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How Does Satellite Imagery Compare with Aerial Photography?

A comparison of satellite imagery with aerial photogrammetry today must take into account advances in both approaches to the production of useful landscape and earth observation data today. Whereas most debate previously surrounded issues related to resolution and accuracy, the costs of purchasing satellite imagery have dropped substantially and satellites revisit the same location weekly or daily in some cases.

Inability to revisit sites regularly at short intervals has traditionally been an issue where applications involving up-to-date and shorter visitation times were needed.

Aerial photography, gathered through the use of airplanes flying over the landscape remains an important method for gathering remotely sensed imagery about the planet. Satellites cannot be in two places at the same time, but airplanes equipped with cameras can. Airplanes can wait for improved cloud cover – satellites can’t (they pass over locations and must cycle). And, we are probably nearing the day when aerial cameras will be combined with LiDAR into the same device to provide both kinds of data at the same time, something satellite imagery is likely not about to provide for some time to come.

Vexcel, for example, can provide aerial photography down to 6.50cm resolution today. But satellite imagery is not far off with GeoEye-1, for example, providing panchromatic imagery down to 0.41m resolution – although military customers may only be allowed to use this high-end product with consumers gaining access to 0.50m products. DigitalGlobe is also providing 0.50m resolution imagery through it’s WorldView-1 satellite. Bing Maps is continually releasing new and updated imagery for different locations around the world.

Resolution is only part of the value today. Advances in automated image extraction, GIS and even CAD connected to imagery workflows are shifting aerial photogrammetry from what was primarily oriented around hardware and stereoscopic interpretation toward advanced work flows that result in the development of 3D models, spatial databases with extended attribution and near real-time virtual reality.

When we used to compatr satellite images to aerial photogrammetry, our frame of reference seemed oriented toward ‘the map’ but today the very concept of a map is changing. Cloud services are providing new opportunities for services to be delivered to buyers who have both advanced professional capabilities and use needs while also meeting volunteer organisations and individuals who benefit from the information they provide, but who could care less how it is actually done.

Earlier I reported on BlomURBEX, a European based company that is offering a combination of integrated services online whose aerial imagery provides the basis for their development. Infoterra SKAPE is another product that I have worked with which integrates high-resolution satellite imagery with advanced markup capabilities right on the image using Cloud based services. The benefits of the connection of Vexcel images to Microsoft’s pipeline of Microsoft SQL Server for Spatial Data seems obvious.

While the GIS community has grasped the significance of imagery for Cloud services oriented toward advanced geoprocessing, the connection of aerial imagery to building design and architectural designs in CAD environments, through Cloud services, is not as yet obvious. Imagine designing a building within an imagery environment, crazy idea?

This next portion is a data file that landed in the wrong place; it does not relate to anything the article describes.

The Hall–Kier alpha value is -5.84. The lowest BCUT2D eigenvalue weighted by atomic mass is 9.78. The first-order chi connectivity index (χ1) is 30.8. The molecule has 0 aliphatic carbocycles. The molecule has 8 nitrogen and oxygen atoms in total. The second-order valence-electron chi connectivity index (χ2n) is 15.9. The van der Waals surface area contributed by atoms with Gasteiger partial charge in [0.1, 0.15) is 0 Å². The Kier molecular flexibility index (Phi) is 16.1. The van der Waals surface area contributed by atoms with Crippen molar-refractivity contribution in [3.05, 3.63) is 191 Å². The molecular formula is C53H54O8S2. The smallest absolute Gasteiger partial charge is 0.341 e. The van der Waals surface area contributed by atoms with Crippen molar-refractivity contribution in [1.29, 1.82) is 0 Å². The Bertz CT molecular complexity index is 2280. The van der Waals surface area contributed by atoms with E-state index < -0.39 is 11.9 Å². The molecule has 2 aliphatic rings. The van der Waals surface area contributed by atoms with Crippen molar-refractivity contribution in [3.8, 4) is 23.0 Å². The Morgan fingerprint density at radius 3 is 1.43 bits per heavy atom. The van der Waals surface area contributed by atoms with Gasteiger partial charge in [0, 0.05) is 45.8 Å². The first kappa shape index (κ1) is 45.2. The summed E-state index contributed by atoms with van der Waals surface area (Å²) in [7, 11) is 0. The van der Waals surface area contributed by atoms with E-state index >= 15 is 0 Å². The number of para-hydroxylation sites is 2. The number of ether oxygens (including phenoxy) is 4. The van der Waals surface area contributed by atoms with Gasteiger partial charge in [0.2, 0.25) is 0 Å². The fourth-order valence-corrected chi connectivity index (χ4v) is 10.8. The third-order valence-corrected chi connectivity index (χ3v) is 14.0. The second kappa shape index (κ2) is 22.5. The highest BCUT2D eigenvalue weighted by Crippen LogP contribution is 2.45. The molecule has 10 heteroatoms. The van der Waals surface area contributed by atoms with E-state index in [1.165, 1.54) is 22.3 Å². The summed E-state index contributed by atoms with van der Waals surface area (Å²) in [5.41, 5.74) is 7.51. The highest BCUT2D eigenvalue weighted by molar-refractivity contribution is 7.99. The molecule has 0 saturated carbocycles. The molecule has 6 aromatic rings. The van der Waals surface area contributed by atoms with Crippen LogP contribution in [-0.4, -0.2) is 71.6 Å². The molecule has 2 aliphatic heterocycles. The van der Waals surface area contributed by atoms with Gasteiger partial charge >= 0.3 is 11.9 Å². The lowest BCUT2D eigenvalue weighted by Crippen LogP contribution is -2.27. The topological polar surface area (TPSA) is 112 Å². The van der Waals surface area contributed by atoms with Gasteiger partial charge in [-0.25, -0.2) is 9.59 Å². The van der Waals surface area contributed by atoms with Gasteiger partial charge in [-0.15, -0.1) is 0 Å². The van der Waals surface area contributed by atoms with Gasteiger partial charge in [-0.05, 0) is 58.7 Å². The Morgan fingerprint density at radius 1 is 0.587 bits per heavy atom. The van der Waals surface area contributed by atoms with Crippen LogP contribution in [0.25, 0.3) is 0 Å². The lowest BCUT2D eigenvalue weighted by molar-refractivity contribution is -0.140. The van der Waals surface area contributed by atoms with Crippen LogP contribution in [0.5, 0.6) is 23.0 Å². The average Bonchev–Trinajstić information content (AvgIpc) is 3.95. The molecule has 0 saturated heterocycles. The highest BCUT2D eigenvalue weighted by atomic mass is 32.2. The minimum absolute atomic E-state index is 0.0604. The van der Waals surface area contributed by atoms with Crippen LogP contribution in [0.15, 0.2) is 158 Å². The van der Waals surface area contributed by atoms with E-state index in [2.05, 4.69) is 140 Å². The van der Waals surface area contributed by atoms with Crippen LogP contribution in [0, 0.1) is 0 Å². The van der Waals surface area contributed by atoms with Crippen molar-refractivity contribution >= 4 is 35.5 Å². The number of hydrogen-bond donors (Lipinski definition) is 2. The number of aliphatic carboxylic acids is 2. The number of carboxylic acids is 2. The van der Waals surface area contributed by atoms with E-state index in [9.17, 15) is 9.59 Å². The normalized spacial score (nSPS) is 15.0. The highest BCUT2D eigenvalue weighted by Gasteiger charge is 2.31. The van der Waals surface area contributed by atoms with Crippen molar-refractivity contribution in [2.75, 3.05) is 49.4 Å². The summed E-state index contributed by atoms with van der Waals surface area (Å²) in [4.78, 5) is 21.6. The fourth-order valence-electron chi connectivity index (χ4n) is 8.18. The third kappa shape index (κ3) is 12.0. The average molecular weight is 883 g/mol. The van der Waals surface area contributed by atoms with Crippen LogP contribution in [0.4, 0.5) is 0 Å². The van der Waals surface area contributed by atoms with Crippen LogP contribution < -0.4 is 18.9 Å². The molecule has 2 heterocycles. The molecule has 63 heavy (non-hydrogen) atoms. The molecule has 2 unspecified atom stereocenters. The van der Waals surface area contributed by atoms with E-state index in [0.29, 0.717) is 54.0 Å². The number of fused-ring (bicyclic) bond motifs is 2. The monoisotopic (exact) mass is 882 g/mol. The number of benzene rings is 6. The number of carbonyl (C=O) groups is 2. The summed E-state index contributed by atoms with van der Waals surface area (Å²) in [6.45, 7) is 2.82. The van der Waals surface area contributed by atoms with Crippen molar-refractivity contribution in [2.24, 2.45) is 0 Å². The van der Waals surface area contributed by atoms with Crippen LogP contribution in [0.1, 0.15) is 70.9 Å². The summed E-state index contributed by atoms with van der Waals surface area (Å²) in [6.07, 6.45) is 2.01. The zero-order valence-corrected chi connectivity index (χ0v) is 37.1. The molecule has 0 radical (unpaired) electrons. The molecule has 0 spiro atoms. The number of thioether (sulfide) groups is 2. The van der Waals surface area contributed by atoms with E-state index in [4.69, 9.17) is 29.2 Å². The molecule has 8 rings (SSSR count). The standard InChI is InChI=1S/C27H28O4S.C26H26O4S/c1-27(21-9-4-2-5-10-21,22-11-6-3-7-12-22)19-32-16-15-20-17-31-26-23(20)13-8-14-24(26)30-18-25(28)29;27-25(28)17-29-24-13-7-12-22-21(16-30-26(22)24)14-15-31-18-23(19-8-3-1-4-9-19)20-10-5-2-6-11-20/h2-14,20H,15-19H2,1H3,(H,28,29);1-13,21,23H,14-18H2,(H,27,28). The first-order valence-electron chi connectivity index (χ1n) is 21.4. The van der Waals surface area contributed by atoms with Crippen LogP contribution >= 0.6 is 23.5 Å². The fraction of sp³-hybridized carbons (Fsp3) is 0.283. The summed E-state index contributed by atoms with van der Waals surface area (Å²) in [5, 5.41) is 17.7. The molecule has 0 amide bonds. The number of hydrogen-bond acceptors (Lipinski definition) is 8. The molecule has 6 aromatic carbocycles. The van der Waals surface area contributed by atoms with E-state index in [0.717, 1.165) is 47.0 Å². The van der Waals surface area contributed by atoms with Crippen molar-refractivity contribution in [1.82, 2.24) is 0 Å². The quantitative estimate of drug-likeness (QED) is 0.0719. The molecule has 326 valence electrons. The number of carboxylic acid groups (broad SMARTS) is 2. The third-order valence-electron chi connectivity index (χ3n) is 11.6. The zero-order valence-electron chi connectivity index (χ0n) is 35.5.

New innovations in computer technology, visualisation and Internet delivered services are stretching the benefits of satellite and aerial imagery away from resolution alone to include processing and delivery of information and ultimately new knowledge that businesses can differentiate upon. If I asked you today, “do you want 1 meter imagery without services or 5 meter imagery with services” which would you choose?

But the differences in revisitation are critically important. And these decisions are highly oriented to the application at hand. It is now hard to imagine agricultural producers accepting imagery of any kind only once a growing season. When earthquakes happen now, As both Chile and Haiti have recently proven, the expectation and demand is for immediate pictures to assess the situation.

A shift toward earth processes is underway that is related to high-resolution and timely imagery. Water movement, carbon dynamics, atmospheric aerosols, security applications and others are all resulting in applications that are ‘deepening’ as they seek to understand and monitor the processes that give rise to the spectral responses within imagery sources themselves. Do we have enough people to understand these processes, let alone how they are interpreted and expressed through imagery?

The comparison of satellite imagery to aerial photogrammetry today is not as simple as it once was. Advances on many fronts including computation, services, knowledge, hardware and software not to mention cost are all considerations. Perhaps the best comparison lies in the alignment of convergence for each of these toward usefulness. If your imagery is not pointing toward increased usefulness today, and in a speedy way, then it probably is not measuring up.

Additional Information:

“Photogrammetry Versus LiDAR: Clearing the Air”:

ISFEREA – Geo-Spatial Information Analysis for Global Security and Stability”:

“Object-Oriented Classification of High Resolution Satellite Image for Better Accuracy”:

“LiDAR and High Resolution Stereo Satellite images for – Map India 2010”:

“Report EuroSDR – State-of-the-art of automated generalisation in commercial software”:

“Towards Integration of Laser Scanning and Photogrammetry”

NASA Mission Bridges Satellite Gap; NSIDC Bridges Data Access”:

Written by Jeff Thurston.
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